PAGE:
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## A Community Devoted to the Preservation and Practice of Celestial Navigation and Other Methods of Traditional Wayfinding

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Watches as chronometers
From: Gary LaPook
Date: 2011 Mar 25, 01:44 -0700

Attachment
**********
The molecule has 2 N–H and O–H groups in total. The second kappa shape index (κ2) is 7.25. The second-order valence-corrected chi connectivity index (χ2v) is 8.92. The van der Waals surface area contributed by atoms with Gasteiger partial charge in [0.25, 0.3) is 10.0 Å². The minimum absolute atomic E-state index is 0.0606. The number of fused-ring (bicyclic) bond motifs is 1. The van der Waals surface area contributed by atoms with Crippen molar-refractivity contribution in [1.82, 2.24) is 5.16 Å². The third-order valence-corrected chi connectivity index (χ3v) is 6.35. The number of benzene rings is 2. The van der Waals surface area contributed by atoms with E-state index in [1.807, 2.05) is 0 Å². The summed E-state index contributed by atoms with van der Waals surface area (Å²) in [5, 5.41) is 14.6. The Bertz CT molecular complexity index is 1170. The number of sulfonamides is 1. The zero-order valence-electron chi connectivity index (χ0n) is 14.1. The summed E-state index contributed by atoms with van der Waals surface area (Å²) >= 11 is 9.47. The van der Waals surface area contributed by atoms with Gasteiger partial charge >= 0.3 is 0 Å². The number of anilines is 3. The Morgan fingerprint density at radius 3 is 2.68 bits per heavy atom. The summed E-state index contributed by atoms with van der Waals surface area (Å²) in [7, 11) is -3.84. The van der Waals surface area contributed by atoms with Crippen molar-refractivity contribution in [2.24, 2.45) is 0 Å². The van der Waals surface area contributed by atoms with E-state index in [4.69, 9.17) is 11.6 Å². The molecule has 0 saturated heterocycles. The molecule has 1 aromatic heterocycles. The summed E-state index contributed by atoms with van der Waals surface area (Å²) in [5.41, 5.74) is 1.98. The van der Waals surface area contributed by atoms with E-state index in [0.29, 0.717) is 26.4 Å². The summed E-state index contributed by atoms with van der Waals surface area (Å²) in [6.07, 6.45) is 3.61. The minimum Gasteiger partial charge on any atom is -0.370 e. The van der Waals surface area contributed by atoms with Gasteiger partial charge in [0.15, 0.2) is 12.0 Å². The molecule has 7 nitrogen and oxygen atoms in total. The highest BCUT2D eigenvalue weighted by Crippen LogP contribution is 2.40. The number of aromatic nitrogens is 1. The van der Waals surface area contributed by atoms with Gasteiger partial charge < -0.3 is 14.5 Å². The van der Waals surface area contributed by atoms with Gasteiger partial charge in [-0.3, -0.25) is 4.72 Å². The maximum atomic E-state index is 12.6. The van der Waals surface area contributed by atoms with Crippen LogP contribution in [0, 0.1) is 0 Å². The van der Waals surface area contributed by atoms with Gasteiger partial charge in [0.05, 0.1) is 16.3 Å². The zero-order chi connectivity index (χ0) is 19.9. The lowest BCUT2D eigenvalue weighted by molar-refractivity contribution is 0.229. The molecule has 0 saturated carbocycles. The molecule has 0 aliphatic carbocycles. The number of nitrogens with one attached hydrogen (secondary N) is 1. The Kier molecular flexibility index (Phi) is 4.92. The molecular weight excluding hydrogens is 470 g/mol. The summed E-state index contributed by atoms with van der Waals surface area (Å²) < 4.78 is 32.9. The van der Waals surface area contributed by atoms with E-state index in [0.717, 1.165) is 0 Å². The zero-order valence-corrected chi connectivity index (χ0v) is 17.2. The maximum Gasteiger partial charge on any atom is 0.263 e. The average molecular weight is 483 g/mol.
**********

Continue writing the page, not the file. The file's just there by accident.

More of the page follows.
``` This is an update on my experiment using three cheap digital watches as a chronometer. See below for prior reports and methodology.Two more sets of data have been obtained. In the format for A, B, and C in seconds: actual error; predicted error; difference.December 30, 2010, 435 days since the start:A = 101/95.4/5.6: B = 203/204.3/ -1.3: C = 347/350.7/-3.7Averaging these differences equals +0.2March 25, 2011, 551 days:A = 119/112/7: B = 234/236.4/ -2.4: C = 399/404.5/ -5.5Averaging these differences equals -.3So after 551 days, about a year and a half, the worst single error is 7 seconds making an error of 1.75 NMin longitude at the equator. Using the average of the three watches results in about a 0.3 NM error in longitude.glPrior posts:-----------------------------------------------------------------see:http://www.fer3.com/arc/m2.aspx?i=113872&y=201009 A year ago in September 2009 we discussed using cheap digital watches as chronometers in the thread "How many chronometers?" I described an experiment I was doing using three cheap (\$17.00 each) watches to determine how useful they would be as a chronometer. ( I have provided links to some of my posts in that discussion below.)The experiment has continued now for almost a year and this is an update to the prior posts.Since I had modified the test conditions temporarily to see what effect very cold temperatures would have on the rates of the watches, I had to restart the experiment on September 18, 2009, 360 days ago. The three watches, "A", "B", and "C" were, respectively, 7, 31 and 60 seconds fast at that point. I had computed their daily rates to be .1919, .3737 and .6263 seconds per day respectively. The watches are kept in a cabinet with a minimum-maximum thermometer (see photo) and the temperature range was 62.5° to 82.4° F ( 16.9° to 28.0 °C.)I have checked the watches on five occasions by comparing them with the radio time signal from WWV and estimated the time to the nearest half second. Using the daily rates, I predicted what the accumulated errors should be and compared them with the actual error and the difference would have been the error if relying on the predicted errors for navigation.The first occasion was on November 13, 2009, 56 days after the start. In the format for A, B, and C in seconds: actual error; predicted error; difference.A = 17.0/17.7/-.7: B = 52.0/51.9/ .1: C = 95.0/95.1/ -.1Averaging these differences equals -.2December 31, 2009, 104 days:A = 26.5/27.0/ -.5: B = 70.0/69.9/ .1: C = 124.0/125.1/-1.1Averaging these differences equals -.5March 16, 2010, 179 days:A = 41.0/41.3/-.3: B = 97.0/97.9/ -.9: C = 172.5/ 172.1/ .4Averaging these differences equals -.3June 23, 2010, 278 days:A = 61.5/60.3/1.2: B = 134.0/134.9/ -.9: C = 232.0/234.1/ -2.1Averaging these differences equals -.6September 13, 2010:A = 79.0/76.1/2.9: B = 164.0/165.5/ -1.5: C = 281.0/285.5/ -3.5Averaging these differences equals -.7Evaluating this data shows that the greatest difference between predicted time and actual time was 3.5 seconds after 360 days which would result in less than one minute of longitude error in almost a year. So using any one of these watches as a chronometer would provide sufficient accuracy for celestial navigation.Averaging the three readings resulted in a maximum difference of .7 seconds which would provide a longitude to an accuracy of less than one-quarter of a minute.So it appears that if the watches can be kept in the cabin where the temperature can be maintained at a comfortable temperature for the occupants, 17° to 28° C, that these three \$17 watches are all you need for a year of voyaging without recourse to a radio time signal.glCheck out these previous posts:http://www.fer3.com/arc/m2.aspx?i=109724&y=200909http://www.fer3.com/arc/m2.aspx?i=109757&y=200909http://www.fer3.com/arc/m2.aspx?i=109766&y=200909http://www.fer3.com/arc/m2.aspx?i=109824&y=200909http://www.fer3.com/arc/m2.aspx?i=109825&y=200909http://www.fer3.com/arc/m2.aspx?i=109847&y=200909http://www.fer3.com/arc/m2.aspx?i=109894&y=200909http://www.fer3.com/arc/m2.aspx?i=109942&y=200909```
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